Saturday, March 16, 2013
Short Cut Movie Review From My Collection - Mission: Impossible II
I was so crazy for John Woo at the time Mission: Impossible II came out that almost nothing could have deterred my enthusiasm for the film. I still love it today and see plenty to admire in it and it remains my favorite of the four films in the series, but there are some obvious flaws in it that I never quite saw 13 years ago.
People have been criticizing this film, as well as many other Woo films, for the use of slow motion, for the unbelievable drama, for the doves and pigeons. Okay, his use of birds floating around during climactic action scenes does get tiresome. But I think the heightened drama really plays well in most of his films, and especially well in the case of Mission: Impossible II. Woo loves to combine elements of Douglas Sirk level melodrama with totally unbridled action. Isn’t an action sequence more thrilling, doesn’t the lump in your throat or the hold on your breath grow more powerful if the dramatic tension is raised even beyond the level of realism? Why should we criticize a movie that employs ridiculous and unbelievable action stunts for coupling it with unbelievable drama?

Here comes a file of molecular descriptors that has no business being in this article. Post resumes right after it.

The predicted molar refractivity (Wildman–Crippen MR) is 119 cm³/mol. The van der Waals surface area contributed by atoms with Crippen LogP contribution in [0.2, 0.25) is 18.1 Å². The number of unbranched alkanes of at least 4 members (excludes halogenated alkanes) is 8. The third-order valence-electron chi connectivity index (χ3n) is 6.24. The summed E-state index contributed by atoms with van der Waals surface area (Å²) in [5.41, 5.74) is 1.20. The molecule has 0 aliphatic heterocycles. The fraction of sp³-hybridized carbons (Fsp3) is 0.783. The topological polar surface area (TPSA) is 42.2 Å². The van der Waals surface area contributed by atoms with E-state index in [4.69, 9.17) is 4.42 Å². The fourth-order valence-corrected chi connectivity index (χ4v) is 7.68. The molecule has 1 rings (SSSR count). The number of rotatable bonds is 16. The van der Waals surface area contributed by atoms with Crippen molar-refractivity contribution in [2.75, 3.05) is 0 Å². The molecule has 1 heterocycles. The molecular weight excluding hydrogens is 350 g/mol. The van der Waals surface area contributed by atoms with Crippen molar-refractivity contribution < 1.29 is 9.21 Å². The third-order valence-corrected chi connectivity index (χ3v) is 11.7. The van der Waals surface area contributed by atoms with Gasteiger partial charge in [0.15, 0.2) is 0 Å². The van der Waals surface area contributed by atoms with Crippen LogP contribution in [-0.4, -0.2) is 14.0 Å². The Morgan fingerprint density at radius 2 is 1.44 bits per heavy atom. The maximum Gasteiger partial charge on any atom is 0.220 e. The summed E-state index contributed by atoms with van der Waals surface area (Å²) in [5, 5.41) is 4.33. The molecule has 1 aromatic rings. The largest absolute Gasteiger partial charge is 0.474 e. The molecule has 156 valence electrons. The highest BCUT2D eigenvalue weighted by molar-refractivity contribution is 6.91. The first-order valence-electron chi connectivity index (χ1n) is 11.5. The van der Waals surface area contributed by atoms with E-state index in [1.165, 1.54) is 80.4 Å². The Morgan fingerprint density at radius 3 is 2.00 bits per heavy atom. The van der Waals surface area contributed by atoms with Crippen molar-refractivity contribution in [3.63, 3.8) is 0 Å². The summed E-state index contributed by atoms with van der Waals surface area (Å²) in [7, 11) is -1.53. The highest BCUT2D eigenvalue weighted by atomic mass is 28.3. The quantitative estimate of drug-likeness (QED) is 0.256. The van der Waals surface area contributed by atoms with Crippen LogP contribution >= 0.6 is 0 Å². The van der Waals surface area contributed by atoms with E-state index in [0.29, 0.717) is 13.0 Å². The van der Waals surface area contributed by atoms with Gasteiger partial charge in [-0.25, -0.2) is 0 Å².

Until Misson:Impossible – Ghost Protocol, this was easily some of Tom Cruise’s greatest stunt work as an actor. His love interest, played by Thandie Newton, is exquisitely beautiful. I never had any problem believing the two of them could fall so hard for each other so quickly. Dougray Scott isn’t exactly the greatest villain in action history and he does force it occasionally, but watching it now I’m more focused on his number two man, played by Richard Roxburgh. Compare Roxburgh’s performance here with his role in Moulin Rouge and you see what a fantastic actor he is.
The movie’s weakest link, I see now, is Robert Towne’s screenplay, which relies too heavily on cliché-ridden often lazy dialogue. It’s remarkable to think this is the same guy who wrote Chinatown. Also, some of the stunts don’t make physical sense when a man is flying through the air in one direction and he’s suddenly propelled in the opposite direction by a bullet. It’s poor in a disorienting way. But overall, the stunts are spectacular and the vast majority of the action expertly directed by master Woo.